Living between two cultures – a ‘British’ way of life and the culture your parents or grandparents grew up with, can be a rich and fulfilling experience – but there can also be conflicts and challenges. When teaching our children about their heritage and the traditions we would like to see them continue, it can be difficult to balance these with the more ‘English’ traditions and ways of life that they are growing up with and embracing. Simple things like food through to language show just how complex this can be.
“I need more information in cultural issues, how to blend the two cultures, and still keep your origins.”
Living, studying and working in Britain, obviously shapes some of our values, lifestyle choices and even beliefs. However, for second and third generation (whose parents or grandparents respectively, were immigrants) people of colour (POC), there are countless other factors contributing to our belief systems and everyday way of life.
“Children from different backgrounds are bound to act differently due to religion, race, etc.”
Religion, race, traditions, clothes, language, food, film and music – can hold great significance in a large majority of people’s lives, but for people from a BME background, cultural identity can be made up of influences which are not part of the mainstream society they are living in and can often be misunderstood and misinterpreted.
“A lot of the magazines, TV shows and books don't tend to focus on people of colour. Culture often plays a large part in many households.”
By continuing the practices and culture you enjoy and view as important, in your home, in the way you dress, the language you speak or the food you cook, you are giving your children the opportunity to share, participate in, and value different cultures and by doing so experience a broad, varied and enriched life.
Helping your children embrace their culture
Children will usually adopt the language around them at nursery and school – but this can be difficult for parents who have struggled with learning a new language and prefer communicating in their mother tongue. Treat this as an opportunity for your children to learn your language - being bi-lingual is an excellent skill to possess.
Accept that your children have interests and hobbies that may be different to the ones you are accustomed to. It helps to show you are interested in what they are doing and to find ways of including these in the family-based ones that you’d like them to embrace.
Talk about your own upbringing or stories your parents have told you about their childhoods. If possible, encourage them to spend time with relatives such as grandparents – or even family friends - who can give them first-hand accounts of life in another country and living within a completely different culture to the one they know. This is a good way to help them to understand more about their cultural and racial background.
Talking to your children may show that combining their different cultures comes easily to your children, and that some of the transitional issues faced by you or your parents are not challenges they are having to face. Accept that their experiences may be different to yours and offer support and advice if and when they need it.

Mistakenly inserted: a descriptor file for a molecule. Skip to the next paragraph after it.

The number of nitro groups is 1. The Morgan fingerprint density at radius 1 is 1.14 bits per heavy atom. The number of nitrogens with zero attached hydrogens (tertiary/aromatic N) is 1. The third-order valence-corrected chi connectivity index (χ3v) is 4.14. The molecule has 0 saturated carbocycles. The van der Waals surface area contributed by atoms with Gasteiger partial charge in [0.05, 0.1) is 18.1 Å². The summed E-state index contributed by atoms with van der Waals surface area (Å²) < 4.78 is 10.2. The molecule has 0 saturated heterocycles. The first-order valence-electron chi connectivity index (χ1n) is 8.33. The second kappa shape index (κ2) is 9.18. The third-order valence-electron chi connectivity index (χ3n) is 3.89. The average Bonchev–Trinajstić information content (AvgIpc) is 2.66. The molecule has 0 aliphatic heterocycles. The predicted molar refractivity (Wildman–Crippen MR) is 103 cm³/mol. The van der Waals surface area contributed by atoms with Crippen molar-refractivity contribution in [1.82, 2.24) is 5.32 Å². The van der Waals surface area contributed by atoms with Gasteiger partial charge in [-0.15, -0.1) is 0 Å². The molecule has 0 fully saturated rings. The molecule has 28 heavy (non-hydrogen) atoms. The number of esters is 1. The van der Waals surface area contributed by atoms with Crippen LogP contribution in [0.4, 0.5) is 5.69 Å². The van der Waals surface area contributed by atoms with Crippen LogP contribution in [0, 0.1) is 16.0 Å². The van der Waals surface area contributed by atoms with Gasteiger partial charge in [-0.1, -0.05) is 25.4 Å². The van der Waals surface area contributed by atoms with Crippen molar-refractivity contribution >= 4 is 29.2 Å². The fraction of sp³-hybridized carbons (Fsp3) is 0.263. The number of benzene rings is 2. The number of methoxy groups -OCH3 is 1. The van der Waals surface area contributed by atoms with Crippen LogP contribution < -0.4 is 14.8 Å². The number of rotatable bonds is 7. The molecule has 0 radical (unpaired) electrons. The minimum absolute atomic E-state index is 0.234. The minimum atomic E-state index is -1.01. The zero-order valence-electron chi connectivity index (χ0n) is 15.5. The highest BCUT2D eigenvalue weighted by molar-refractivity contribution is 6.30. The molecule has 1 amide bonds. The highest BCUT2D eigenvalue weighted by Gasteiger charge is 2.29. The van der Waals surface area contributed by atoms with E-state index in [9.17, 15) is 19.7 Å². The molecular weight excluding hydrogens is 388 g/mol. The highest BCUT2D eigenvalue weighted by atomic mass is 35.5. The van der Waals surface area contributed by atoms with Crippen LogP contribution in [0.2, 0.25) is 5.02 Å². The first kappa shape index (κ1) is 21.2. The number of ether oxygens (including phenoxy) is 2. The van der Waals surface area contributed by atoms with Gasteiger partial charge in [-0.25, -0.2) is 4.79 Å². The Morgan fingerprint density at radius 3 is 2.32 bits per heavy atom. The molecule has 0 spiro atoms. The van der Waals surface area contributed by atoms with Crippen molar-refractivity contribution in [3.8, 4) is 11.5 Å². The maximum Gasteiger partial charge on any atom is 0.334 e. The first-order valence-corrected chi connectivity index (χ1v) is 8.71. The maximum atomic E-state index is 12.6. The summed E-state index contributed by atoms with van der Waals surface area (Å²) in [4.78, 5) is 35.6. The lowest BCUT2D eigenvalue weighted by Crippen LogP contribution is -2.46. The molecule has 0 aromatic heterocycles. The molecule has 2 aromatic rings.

Encourage your children to talk about their traditions and your family’s way of life to their friends and peers (such as classmates) so that they grow up proud and aware of their cultural differences and are confident when informing others about them.
Mixed heritage family life
By involving your children in both sides of their racial heritage - such as celebrating both parents’ religious or traditional events - you are helping them reach their own self-awareness of their cultural and racial identity, without labelling them. Rather than focussing on questions around what racial group they belong to, it is important to help them understand that they are part of both or more groups and allow them to ask questions about their background and identity if they need to.
Minimising identity issues
Spending time with relatives from both sides of the family can also aid in educating them about their background, and its diversity. By hearing their aunts, uncles, and grandparent’s stories and accounts about another country, culture or religion, they are developing a greater awareness about another part of themselves, that they may have never experienced first-hand.
Unfortunately, sometimes difficult questions and prejudice can arise. Such as instances where people within their community expect them to categorise themselves as one specific race, not accepting that they belong to two or more. It is this type of ignorance that makes it even more vital for parents to inform their children of all aspects of their racial and cultural heritage, so that they are comfortable with who they are. It can be more difficult to do this in instances of lone-parent families where the non-resident parent does not play a big role in their child’s life, as it is left to the resident parent to fill their child in on a culture they may know nothing about.
Combining both cultures
Reading books or looking at websites with your child about the country of origin or culture their other parent comes from, can help to bridge the gap of information available to them, and also provide you with some knowledge about your child’s heritage. Again, if you do have contact with your ex-partner’s family, it is a great way of helping your child to learn about their mixed background and can help to answer their questions when and if they arise.
It may help to chat to other parents on our forums to find out how they are dealing with this issue within their family life. You can also talk to us online via our live chat service, email us at firstname.lastname@example.org or call us on our helpline on 0808 800 2222 to speak to trained family support worker.